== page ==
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Downright eerie

(ran PC, PS editions)

But evil things, in robes of sorrow, assailed the monarch's high estate; (Ah, let us mourn, for never morrow shall dawn upon him, desolate!) and, round about his home, the glory that blushed and bloomed is but a dim-remembered story of the old time entombed.

_ "The Haunted Palace," from The Fall of the House of Usher by Edgar Allan Poe.

Don't believe in haunted office parks?

Well, then, draw nigh and huddle 'round.

What follows is not a tale for the faint of heart.

Over yonder, north of Interstate 75, is an office park big enough to hold 14 football fields.

There, tucked between pine trees and a multiplex, are five office buildings and three parking garages so grand that they cost more than $100-million to build in 1999.

The towering buildings of concrete and glass are still there. The grass is still mowed. The fountain at the entrance still gushes full bore.

But the workers are nevermore.

Almost a year since the last employee clocked out, New Tampa still mourns the sudden demise of this once vibrant campus. Not only did the campus promise an educated workforce among prospective home buyers, it guaranteed a corporate identity to counterbalance the bedrooms that dominate New Tampa.

A new corporate tenant could revive the park in the future. But for now, signs of life are remote.

On any given weekday, this vast campus _ one of the largest of its kind in Florida _ is a ghost town. It's immaculate, high-tech and desolate _ a forsaken monument to a bygone era of the dotcom boom years.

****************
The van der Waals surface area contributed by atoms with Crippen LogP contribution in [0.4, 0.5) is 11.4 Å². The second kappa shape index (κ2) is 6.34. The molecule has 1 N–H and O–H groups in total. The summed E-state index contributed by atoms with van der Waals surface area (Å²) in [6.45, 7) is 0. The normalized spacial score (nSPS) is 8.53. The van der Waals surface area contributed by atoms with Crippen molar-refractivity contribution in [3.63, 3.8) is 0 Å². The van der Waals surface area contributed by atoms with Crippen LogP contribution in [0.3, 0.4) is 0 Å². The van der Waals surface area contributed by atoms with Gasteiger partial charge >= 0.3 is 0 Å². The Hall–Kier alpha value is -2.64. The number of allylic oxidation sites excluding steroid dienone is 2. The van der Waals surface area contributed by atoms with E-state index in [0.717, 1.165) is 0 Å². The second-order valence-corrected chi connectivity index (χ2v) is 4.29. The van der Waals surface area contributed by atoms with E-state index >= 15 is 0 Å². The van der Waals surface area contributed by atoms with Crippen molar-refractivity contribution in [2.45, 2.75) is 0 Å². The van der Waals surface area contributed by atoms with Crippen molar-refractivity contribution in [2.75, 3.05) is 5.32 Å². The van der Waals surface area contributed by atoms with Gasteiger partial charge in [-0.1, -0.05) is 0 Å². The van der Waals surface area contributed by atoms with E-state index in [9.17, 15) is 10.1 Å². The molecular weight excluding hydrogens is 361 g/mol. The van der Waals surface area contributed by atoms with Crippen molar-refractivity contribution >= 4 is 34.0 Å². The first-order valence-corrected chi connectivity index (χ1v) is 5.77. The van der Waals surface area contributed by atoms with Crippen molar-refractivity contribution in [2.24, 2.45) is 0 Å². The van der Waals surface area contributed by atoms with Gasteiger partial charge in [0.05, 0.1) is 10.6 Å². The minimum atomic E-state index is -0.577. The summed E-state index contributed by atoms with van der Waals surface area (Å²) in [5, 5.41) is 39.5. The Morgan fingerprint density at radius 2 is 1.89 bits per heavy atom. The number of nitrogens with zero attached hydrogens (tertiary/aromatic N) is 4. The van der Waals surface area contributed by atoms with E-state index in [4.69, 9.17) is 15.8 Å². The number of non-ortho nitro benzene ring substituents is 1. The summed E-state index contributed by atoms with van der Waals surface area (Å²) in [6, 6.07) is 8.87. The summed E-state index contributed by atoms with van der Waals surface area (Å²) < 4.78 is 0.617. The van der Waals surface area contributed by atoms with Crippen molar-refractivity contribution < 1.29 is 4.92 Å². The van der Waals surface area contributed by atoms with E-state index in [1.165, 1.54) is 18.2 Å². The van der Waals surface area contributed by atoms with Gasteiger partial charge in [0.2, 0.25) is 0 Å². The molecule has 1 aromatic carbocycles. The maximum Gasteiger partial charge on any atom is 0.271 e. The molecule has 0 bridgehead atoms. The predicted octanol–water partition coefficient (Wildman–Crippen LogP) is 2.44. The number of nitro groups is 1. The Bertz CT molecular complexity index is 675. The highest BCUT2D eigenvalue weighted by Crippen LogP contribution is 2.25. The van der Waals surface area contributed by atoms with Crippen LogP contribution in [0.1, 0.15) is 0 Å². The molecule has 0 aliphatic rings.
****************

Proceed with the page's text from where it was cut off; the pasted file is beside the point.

The eyelike windows of the buildings stare at the rare visitor. Crickets, the gurgling fountain and the distant rumble of I-75 traffic are the only sounds to pierce the pall of silence.

"It's really eerie," said Mike Butler, the maintenance manager who, along with two others, takes care of the buildings. "When it's empty like this, you start hearing things."

Inside the buildings, it's even more lonesome.

A phantasmagoric bronze sculpture of leaping dolphins sits abandoned in the corner of the polished Italian granite-floored lobby of the executive building. Not a soul stirs at the 32-foot-long conference table in a darkened room on the sixth floor.

Across the deserted campus is Building 2, which holds a cafeteria that once served 1,500 employees. Its stainless steel walk-in freezers contain not a crumb. A banner taped above the coffee bar proclaims: "We proudly serve Starbucks coffee."

Nevermore.

Not too long ago, each of the five buildings was made for Intermedia Communications, one of the most glamorous Tampa Bay companies during the 1990s.

Promise burned so brightly for the provider of telephone and Internet services that Highwoods Properties, a Raleigh, N.C., developer, built Intermedia 824,000 square feet of office space. By 2001, the office park was supposed to have more than 3,500 employees.

Its buildings were outfitted with the gadgetry of the day: Dolby SurroundSound, fiber optic cable, smart lights that illuminated the hallways.

The jewel of the park was the network operations center, or NOC (pronounced "nock"). Fortified with windows that could withstand 175-mph winds, the two-story, 176,000-square-foot NOC served as Intermedia's nerve center. It's where company technicians would monitor a network of more than 90,000 customers and midsized businesses in 37 states.

The NOC won design awards. Its sterling reputation lured NASA officials, who hoped to get ideas for their launch center in Cape Canaveral.